UW researchers recorded juvenile salmon along the new habitat-enhanced Seattle seawall.
Written and photographed by Claire Dawson, Hershman Marine Policy Fellow
On our way to the Marine Resource Committee Summit in Long Beach, Washington, several members of the Marine Team here at The Nature Conservancy got the chance to visit forester, Dave Ryan, at Ellsworth Creek Nature Preserve. This 7,600 acre preserve encompasses an entire watershed, and links with the Willapa National Wildlife Refuge. Together these provide more than 15,000 acres of refuge to species like nesting marbled murrelets, cougar, black bears, elk, amphibians, and salmon.
Our visit began with a tour of the recent log jams that have been installed upstream on Ellsworth Creek. These jams, while appearing to be no more than piles of brush and logs thrown haphazardly across a stream, are in fact an important natural feature of creeks and rivers. For decades, woody debris was removed from rivers and streams to promote navigation, recreation and beautify river beds. However, recent research has shown us that removing debris is detrimental to fish habitat. Recent creek restoration efforts have therefore focused on rebuilding these essential features.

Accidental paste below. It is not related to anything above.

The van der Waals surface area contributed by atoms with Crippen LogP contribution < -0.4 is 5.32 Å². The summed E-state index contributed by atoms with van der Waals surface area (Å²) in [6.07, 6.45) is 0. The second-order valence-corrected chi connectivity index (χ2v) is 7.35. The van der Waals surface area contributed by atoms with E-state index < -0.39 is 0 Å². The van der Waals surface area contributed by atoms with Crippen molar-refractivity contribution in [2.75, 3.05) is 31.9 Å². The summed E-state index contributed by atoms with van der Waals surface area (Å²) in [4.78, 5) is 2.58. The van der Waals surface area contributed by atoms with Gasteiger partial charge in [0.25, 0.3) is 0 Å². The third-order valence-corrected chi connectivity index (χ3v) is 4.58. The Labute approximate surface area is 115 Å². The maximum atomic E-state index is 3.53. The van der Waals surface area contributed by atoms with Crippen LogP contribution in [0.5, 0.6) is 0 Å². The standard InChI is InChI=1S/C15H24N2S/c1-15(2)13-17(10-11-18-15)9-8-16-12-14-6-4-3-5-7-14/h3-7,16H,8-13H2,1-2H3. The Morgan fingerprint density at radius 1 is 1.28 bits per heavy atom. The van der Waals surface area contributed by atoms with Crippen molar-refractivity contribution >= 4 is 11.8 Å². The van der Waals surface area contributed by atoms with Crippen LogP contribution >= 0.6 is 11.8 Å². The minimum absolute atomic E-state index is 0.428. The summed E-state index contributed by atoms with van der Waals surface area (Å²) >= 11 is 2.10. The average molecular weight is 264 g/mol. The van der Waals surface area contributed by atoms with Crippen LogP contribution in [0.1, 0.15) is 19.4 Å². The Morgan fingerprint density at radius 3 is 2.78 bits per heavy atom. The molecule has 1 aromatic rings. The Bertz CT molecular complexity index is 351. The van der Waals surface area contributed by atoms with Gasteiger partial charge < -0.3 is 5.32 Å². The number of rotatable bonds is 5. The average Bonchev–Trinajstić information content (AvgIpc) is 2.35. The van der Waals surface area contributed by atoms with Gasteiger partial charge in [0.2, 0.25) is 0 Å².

By forcing the water over, under and around them, log jams slow the water and allow historical flood plains around creeks and rivers to fill and pool with water, providing a more favorable environment for returning adult salmon and growing fry. Slowing water flow also allows the deposit of larger sediment like rocks and rubble further upstream, creating the habitat needed for salmon to build redds and lay their eggs. These newly established woody areas also lower stream temperature by providing shaded environments, and somewhere to hide. Properly engineered, they also serve to reinforce creek beds, preventing erosion.